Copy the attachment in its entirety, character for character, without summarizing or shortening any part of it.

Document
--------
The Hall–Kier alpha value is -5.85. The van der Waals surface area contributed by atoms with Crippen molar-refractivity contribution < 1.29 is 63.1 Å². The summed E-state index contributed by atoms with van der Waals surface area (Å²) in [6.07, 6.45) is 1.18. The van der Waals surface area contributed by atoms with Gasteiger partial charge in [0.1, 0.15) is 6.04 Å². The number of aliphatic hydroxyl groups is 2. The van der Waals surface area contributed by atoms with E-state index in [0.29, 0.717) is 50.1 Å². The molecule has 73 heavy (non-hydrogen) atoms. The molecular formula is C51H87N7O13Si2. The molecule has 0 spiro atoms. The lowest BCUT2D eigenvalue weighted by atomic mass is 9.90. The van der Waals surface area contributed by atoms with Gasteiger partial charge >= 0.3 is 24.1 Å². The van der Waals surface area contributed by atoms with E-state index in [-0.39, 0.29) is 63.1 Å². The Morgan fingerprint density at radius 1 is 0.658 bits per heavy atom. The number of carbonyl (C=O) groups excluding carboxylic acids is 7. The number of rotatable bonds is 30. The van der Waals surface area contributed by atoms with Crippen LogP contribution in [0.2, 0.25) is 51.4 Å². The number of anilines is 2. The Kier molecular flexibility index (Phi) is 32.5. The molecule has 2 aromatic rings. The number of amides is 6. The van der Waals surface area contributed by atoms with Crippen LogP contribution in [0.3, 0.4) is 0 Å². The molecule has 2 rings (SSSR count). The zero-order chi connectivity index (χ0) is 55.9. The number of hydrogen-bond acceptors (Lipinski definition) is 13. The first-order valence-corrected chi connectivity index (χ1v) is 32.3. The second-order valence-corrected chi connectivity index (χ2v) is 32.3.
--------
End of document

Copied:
The Hall–Kier alpha value is -5.85. The van der Waals surface area contributed by atoms with Crippen molar-refractivity contribution < 1.29 is 63.1 Å². The summed E-state index contributed by atoms with van der Waals surface area (Å²) in [6.07, 6.45) is 1.18. The van der Waals surface area contributed by atoms with Gasteiger partial charge in [0.1, 0.15) is 6.04 Å². The number of aliphatic hydroxyl groups is 2. The van der Waals surface area contributed by atoms with E-state index in [0.29, 0.717) is 50.1 Å². The molecule has 73 heavy (non-hydrogen) atoms. The molecular formula is C51H87N7O13Si2. The molecule has 0 spiro atoms. The lowest BCUT2D eigenvalue weighted by atomic mass is 9.90. The van der Waals surface area contributed by atoms with Gasteiger partial charge >= 0.3 is 24.1 Å². The van der Waals surface area contributed by atoms with E-state index in [-0.39, 0.29) is 63.1 Å². The Morgan fingerprint density at radius 1 is 0.658 bits per heavy atom. The number of carbonyl (C=O) groups excluding carboxylic acids is 7. The number of rotatable bonds is 30. The van der Waals surface area contributed by atoms with Crippen LogP contribution in [0.2, 0.25) is 51.4 Å². The number of anilines is 2. The Kier molecular flexibility index (Phi) is 32.5. The molecule has 2 aromatic rings. The number of amides is 6. The van der Waals surface area contributed by atoms with Crippen LogP contribution in [0.3, 0.4) is 0 Å². The molecule has 2 rings (SSSR count). The zero-order chi connectivity index (χ0) is 55.9. The number of hydrogen-bond acceptors (Lipinski definition) is 13. The first-order valence-corrected chi connectivity index (χ1v) is 32.3. The second-order valence-corrected chi connectivity index (χ2v) is 32.3.